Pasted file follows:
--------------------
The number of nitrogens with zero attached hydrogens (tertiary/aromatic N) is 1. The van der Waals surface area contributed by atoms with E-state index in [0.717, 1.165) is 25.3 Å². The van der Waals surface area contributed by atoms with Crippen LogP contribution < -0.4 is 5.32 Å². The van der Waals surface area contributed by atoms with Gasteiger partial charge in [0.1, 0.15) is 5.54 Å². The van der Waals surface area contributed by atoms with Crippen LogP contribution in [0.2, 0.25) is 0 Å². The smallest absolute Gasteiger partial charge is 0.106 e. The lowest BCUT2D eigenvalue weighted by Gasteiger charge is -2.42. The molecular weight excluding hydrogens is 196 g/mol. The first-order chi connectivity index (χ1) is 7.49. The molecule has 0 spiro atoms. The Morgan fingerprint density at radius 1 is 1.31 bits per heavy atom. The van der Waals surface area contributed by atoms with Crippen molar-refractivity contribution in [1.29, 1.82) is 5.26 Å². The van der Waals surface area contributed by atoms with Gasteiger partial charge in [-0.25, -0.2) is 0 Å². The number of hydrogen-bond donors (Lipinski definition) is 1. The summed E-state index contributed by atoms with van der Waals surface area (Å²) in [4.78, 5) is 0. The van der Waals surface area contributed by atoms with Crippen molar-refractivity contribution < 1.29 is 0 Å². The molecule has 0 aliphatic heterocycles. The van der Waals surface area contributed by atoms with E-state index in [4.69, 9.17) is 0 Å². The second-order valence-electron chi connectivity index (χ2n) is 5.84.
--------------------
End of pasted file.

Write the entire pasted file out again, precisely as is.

The number of nitrogens with zero attached hydrogens (tertiary/aromatic N) is 1. The van der Waals surface area contributed by atoms with E-state index in [0.717, 1.165) is 25.3 Å². The van der Waals surface area contributed by atoms with Crippen LogP contribution < -0.4 is 5.32 Å². The van der Waals surface area contributed by atoms with Gasteiger partial charge in [0.1, 0.15) is 5.54 Å². The van der Waals surface area contributed by atoms with Crippen LogP contribution in [0.2, 0.25) is 0 Å². The smallest absolute Gasteiger partial charge is 0.106 e. The lowest BCUT2D eigenvalue weighted by Gasteiger charge is -2.42. The molecular weight excluding hydrogens is 196 g/mol. The first-order chi connectivity index (χ1) is 7.49. The molecule has 0 spiro atoms. The Morgan fingerprint density at radius 1 is 1.31 bits per heavy atom. The van der Waals surface area contributed by atoms with Crippen molar-refractivity contribution in [1.29, 1.82) is 5.26 Å². The van der Waals surface area contributed by atoms with Gasteiger partial charge in [-0.25, -0.2) is 0 Å². The number of hydrogen-bond donors (Lipinski definition) is 1. The summed E-state index contributed by atoms with van der Waals surface area (Å²) in [4.78, 5) is 0. The van der Waals surface area contributed by atoms with Crippen molar-refractivity contribution < 1.29 is 0 Å². The molecule has 0 aliphatic heterocycles. The van der Waals surface area contributed by atoms with E-state index in [4.69, 9.17) is 0 Å². The second-order valence-electron chi connectivity index (χ2n) is 5.84.